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jackall 09-05-2008 09:14 AM

#define password "abc\n"
My acquaintance with any language or coding is almost imaginary. This following code by an eminent personality used in his book, got on my meager imagination and made me feel again my inadequacies in this ground.

The level of my comprehensibility is ridiculed by these five characters “abc\n”.


#define Length  100
#define password  "abc\n"

int main()
    char buff[Length];
    int count=0;
        printf("Enter password\n");
        fgets(&buff[0] , Length ,stdin);
        if(strcmp(&buff[0], password))
        else break;
        return -1;

When prompted, i enter the password abc\n, I get WRONG message. If i remove the \n from #define password “abc”, again i get WRONG message no matter whatever the input is?

Of course the code gives CORRECT response when the string “abc” is entered.
Could i get a little explanation on this (#define password “abc\n”) ?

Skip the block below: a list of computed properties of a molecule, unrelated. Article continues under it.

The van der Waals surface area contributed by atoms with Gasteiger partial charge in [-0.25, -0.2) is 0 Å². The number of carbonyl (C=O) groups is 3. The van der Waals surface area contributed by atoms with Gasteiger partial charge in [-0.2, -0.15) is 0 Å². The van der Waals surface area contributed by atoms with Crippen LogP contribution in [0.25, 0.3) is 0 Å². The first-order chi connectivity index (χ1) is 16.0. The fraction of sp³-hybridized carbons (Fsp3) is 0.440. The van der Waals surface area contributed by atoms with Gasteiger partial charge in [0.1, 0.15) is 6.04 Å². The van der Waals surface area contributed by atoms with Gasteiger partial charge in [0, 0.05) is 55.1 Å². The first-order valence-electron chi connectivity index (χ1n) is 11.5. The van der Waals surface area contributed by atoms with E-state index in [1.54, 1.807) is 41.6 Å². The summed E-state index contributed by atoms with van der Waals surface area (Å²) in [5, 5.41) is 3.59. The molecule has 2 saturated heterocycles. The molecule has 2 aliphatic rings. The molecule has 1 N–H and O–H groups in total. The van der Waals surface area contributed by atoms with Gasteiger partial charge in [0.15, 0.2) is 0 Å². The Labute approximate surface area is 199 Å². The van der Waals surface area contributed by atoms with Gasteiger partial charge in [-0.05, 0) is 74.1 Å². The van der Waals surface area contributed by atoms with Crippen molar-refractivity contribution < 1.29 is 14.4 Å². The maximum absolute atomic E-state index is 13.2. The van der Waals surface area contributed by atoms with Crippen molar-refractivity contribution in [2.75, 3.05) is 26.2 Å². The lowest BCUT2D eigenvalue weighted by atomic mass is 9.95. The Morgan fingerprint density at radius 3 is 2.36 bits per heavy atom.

Thank you...

Git 09-05-2008 10:15 AM

\n is C language for carriage return/enter. If you read a book on C you will learn that very early, and you clearly need to read a book on C !


kodyazan 09-06-2008 06:22 AM

if you only want "abc" without enter (\n), you may use
instead of
fgets(&buff[0] , Length ,stdin);

And be carefull when using gets().

If someone enters 500 characters, your program above, will -mostly- crash.
(gets() doesn't check buffer overflow. fgets() is safer).

jackall 09-06-2008 01:19 PM

Thank you …kodyazan
Yes...i will try to understand in depth what you have explained...


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